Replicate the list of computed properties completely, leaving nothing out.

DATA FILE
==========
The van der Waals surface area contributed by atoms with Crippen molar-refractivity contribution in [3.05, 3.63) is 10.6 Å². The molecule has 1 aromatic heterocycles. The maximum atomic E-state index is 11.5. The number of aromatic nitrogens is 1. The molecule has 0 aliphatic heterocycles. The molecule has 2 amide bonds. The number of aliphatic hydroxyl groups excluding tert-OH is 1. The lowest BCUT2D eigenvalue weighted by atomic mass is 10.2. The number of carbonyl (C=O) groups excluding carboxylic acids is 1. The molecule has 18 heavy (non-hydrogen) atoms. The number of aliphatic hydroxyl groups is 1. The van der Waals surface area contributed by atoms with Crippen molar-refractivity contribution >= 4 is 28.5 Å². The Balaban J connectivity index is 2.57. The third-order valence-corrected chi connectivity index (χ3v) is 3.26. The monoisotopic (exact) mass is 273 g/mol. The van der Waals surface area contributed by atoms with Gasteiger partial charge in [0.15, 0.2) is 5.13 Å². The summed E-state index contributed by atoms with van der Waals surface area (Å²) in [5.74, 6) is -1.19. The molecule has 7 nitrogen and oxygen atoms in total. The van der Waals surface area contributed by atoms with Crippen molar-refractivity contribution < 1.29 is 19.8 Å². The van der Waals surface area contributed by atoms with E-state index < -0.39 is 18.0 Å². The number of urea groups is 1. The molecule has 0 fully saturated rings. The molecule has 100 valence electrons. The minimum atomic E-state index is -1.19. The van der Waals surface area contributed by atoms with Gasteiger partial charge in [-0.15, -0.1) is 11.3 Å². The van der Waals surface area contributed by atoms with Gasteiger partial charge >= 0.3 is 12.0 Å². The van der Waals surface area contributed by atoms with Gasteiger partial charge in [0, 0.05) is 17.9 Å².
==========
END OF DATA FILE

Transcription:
The van der Waals surface area contributed by atoms with Crippen molar-refractivity contribution in [3.05, 3.63) is 10.6 Å². The molecule has 1 aromatic heterocycles. The maximum atomic E-state index is 11.5. The number of aromatic nitrogens is 1. The molecule has 0 aliphatic heterocycles. The molecule has 2 amide bonds. The number of aliphatic hydroxyl groups excluding tert-OH is 1. The lowest BCUT2D eigenvalue weighted by atomic mass is 10.2. The number of carbonyl (C=O) groups excluding carboxylic acids is 1. The molecule has 18 heavy (non-hydrogen) atoms. The number of aliphatic hydroxyl groups is 1. The van der Waals surface area contributed by atoms with Crippen molar-refractivity contribution >= 4 is 28.5 Å². The Balaban J connectivity index is 2.57. The third-order valence-corrected chi connectivity index (χ3v) is 3.26. The monoisotopic (exact) mass is 273 g/mol. The van der Waals surface area contributed by atoms with Gasteiger partial charge in [0.15, 0.2) is 5.13 Å². The summed E-state index contributed by atoms with van der Waals surface area (Å²) in [5.74, 6) is -1.19. The molecule has 7 nitrogen and oxygen atoms in total. The van der Waals surface area contributed by atoms with Crippen molar-refractivity contribution < 1.29 is 19.8 Å². The van der Waals surface area contributed by atoms with E-state index < -0.39 is 18.0 Å². The number of urea groups is 1. The molecule has 0 fully saturated rings. The molecule has 100 valence electrons. The minimum atomic E-state index is -1.19. The van der Waals surface area contributed by atoms with Gasteiger partial charge in [-0.15, -0.1) is 11.3 Å². The van der Waals surface area contributed by atoms with Gasteiger partial charge >= 0.3 is 12.0 Å². The van der Waals surface area contributed by atoms with Gasteiger partial charge in [0, 0.05) is 17.9 Å².